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28 Jun 01 - 03:23 AM (#493709)
Subject: copyright
From: GUEST,rupert

I need to know where I stand if I write satirical versions of covers, and perform them as a stand up comediene Anybody know?

28 Jun 01 - 03:25 AM (#493711)
Subject: RE: copyright
From: pavane

Parody may be allowed as 'Fair comment' as I understand, but best to check it out. It will also depend on where you are, because copyright laws vary.

28 Jun 01 - 06:16 AM (#493761)
Subject: RE: copyright
From: GeorgeH

And the law is not entirely the same on the two sides of the Atlantic . .

I've seen a discussion of this before . . my recollection is that the REAL problems come if you want to record or publish them . .


28 Jun 01 - 08:45 AM (#493827)
Subject: RE: copyright
From: John P

You can perform anything you like, at least in the US. Copyright issues are the concern of the venue. You only need to worry if you record or otherwise distribute, or if you are the venue -- like, if you rent the hall and organize the show yourself.

As for recording parodies, I seem to remember hearing about cases going both ways. It might be safer to get permission from the copyright holder, even if it means paying a few cents per copy of your CD. If you are making money on it, the original writer of the song deserves some compensation anyway.

John Peekstok

28 Jun 01 - 10:27 PM (#494436)
Subject: RE: copyright
From: GUEST,rossey

In the UK you could be beaking the 1988 copyright act. Every writer has the right not to have their work subjected to 'derogatory treatment".

Also you would be creating an unauthorised arrangement of a copyright work if you used sections of the tune and words. However, if its for performence purposes only then a blind eye will usually be turned to a fair game parody. However, the author/composer would be entitled to any performing/record royalty fee for your adapation of his work - as it is counted as being his whole work, even if you set new lyrics to it. Unless you have entered into an agreement for a share and that has been notified to PRS/MCPS (uk wise).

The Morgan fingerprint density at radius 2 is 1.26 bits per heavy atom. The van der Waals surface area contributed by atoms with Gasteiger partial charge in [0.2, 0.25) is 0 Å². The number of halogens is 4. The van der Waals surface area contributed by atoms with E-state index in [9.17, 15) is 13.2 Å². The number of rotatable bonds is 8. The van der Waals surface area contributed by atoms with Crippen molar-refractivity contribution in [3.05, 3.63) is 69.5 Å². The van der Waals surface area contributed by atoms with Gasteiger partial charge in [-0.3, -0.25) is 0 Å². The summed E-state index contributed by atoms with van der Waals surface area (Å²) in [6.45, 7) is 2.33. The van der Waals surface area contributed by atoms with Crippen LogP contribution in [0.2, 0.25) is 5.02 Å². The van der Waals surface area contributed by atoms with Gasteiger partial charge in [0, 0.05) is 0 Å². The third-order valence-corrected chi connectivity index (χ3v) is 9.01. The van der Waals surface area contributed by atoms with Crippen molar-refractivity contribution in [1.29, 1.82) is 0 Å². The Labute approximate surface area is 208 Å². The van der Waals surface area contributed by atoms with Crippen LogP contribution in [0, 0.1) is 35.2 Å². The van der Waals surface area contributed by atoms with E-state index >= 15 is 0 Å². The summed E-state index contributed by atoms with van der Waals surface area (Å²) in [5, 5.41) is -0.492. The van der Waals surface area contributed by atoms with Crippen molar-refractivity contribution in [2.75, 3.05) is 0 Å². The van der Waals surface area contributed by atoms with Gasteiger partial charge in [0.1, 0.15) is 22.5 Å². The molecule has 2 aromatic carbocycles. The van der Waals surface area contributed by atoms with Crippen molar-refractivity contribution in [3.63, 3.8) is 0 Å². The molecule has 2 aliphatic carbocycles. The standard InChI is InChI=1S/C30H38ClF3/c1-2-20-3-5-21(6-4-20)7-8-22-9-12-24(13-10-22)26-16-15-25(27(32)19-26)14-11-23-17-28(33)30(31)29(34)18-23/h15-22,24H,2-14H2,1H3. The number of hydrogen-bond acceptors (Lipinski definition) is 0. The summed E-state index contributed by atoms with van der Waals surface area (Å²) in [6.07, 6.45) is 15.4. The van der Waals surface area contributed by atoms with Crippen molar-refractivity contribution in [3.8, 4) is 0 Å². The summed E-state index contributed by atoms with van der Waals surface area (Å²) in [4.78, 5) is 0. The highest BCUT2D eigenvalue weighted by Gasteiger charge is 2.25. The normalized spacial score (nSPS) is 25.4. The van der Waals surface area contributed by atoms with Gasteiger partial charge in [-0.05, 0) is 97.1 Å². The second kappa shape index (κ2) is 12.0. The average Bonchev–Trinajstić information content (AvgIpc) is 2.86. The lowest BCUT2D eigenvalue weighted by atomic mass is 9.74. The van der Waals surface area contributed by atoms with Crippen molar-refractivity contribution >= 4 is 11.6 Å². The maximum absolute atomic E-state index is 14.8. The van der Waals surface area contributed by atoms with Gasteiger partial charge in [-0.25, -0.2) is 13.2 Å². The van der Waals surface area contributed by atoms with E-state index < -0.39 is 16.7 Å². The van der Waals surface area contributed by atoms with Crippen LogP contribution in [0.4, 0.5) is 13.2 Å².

In theory the writer could stop you performing the song altogether, although this is difficult in practice.

28 Jun 01 - 11:52 PM (#494481)
Subject: RE: copyright
From: toadfrog

Whether parodies constitute fair use is an extremely complicated and fact-intensive question, at least in the United States. I think everyone who reads newspapers has heard about "The Wind Done Gone," where if memory serves me right, the 11th Circuit overruled the District Court which had decided it infringed the copyright on "Gone With the Wind." If you are in the United States, and copyright holder is prickly or rich, it's not a bad idea to consult a lawyer.

If you'll excuse a dumb question, what is a "cover"?

29 Jun 01 - 12:07 AM (#494491)
Subject: RE: copyright
From: GUEST,Palm Civet

A cover is when you perform a song written by someone else. Ive never heard parodies refered to that way. But I guess its a fair use of the word.

Want some coffee? only $300.00

29 Jun 01 - 06:01 AM (#494592)
Subject: RE: copyright
From: paddymac

I think PC's definition of "cover" is a bit broad. In general usage, it's more commonly used to describe performing a version/arrangement popularized by someone else - i.e.; immitation. Doing your own arrangement of a tune/song generally is not so maligned. Such definitions tend to get a bit blurred around the edges, however.